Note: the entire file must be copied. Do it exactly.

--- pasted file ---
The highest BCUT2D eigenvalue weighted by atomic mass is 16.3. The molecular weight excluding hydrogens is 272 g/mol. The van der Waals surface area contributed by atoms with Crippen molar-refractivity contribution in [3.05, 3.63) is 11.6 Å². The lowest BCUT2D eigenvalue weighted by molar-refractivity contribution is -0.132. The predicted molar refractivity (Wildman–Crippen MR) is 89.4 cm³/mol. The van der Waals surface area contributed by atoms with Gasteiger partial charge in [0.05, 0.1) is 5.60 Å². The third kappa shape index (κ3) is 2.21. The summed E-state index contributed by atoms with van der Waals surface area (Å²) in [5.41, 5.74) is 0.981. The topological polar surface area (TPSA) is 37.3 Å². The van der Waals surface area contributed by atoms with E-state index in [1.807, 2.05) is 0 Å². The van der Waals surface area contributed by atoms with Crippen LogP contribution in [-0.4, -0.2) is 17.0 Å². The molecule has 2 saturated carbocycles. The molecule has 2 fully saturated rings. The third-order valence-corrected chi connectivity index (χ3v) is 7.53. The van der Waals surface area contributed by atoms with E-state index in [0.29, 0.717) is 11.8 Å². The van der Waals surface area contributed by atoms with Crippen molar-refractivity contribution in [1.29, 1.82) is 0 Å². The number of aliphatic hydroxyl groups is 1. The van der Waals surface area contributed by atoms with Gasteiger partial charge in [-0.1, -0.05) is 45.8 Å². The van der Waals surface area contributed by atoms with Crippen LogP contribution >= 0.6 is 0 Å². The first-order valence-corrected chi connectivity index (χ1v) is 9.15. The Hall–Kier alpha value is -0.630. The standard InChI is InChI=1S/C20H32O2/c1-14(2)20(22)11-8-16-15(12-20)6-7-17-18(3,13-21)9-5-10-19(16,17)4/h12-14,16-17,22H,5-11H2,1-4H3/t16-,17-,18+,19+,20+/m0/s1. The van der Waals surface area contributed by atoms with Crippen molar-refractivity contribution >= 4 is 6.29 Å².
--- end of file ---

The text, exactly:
The highest BCUT2D eigenvalue weighted by atomic mass is 16.3. The molecular weight excluding hydrogens is 272 g/mol. The van der Waals surface area contributed by atoms with Crippen molar-refractivity contribution in [3.05, 3.63) is 11.6 Å². The lowest BCUT2D eigenvalue weighted by molar-refractivity contribution is -0.132. The predicted molar refractivity (Wildman–Crippen MR) is 89.4 cm³/mol. The van der Waals surface area contributed by atoms with Gasteiger partial charge in [0.05, 0.1) is 5.60 Å². The third kappa shape index (κ3) is 2.21. The summed E-state index contributed by atoms with van der Waals surface area (Å²) in [5.41, 5.74) is 0.981. The topological polar surface area (TPSA) is 37.3 Å². The van der Waals surface area contributed by atoms with E-state index in [1.807, 2.05) is 0 Å². The van der Waals surface area contributed by atoms with Crippen LogP contribution in [-0.4, -0.2) is 17.0 Å². The molecule has 2 saturated carbocycles. The molecule has 2 fully saturated rings. The third-order valence-corrected chi connectivity index (χ3v) is 7.53. The van der Waals surface area contributed by atoms with E-state index in [0.29, 0.717) is 11.8 Å². The van der Waals surface area contributed by atoms with Crippen molar-refractivity contribution in [1.29, 1.82) is 0 Å². The number of aliphatic hydroxyl groups is 1. The van der Waals surface area contributed by atoms with Gasteiger partial charge in [-0.1, -0.05) is 45.8 Å². The van der Waals surface area contributed by atoms with Crippen LogP contribution >= 0.6 is 0 Å². The first-order valence-corrected chi connectivity index (χ1v) is 9.15. The Hall–Kier alpha value is -0.630. The standard InChI is InChI=1S/C20H32O2/c1-14(2)20(22)11-8-16-15(12-20)6-7-17-18(3,13-21)9-5-10-19(16,17)4/h12-14,16-17,22H,5-11H2,1-4H3/t16-,17-,18+,19+,20+/m0/s1. The van der Waals surface area contributed by atoms with Crippen molar-refractivity contribution >= 4 is 6.29 Å².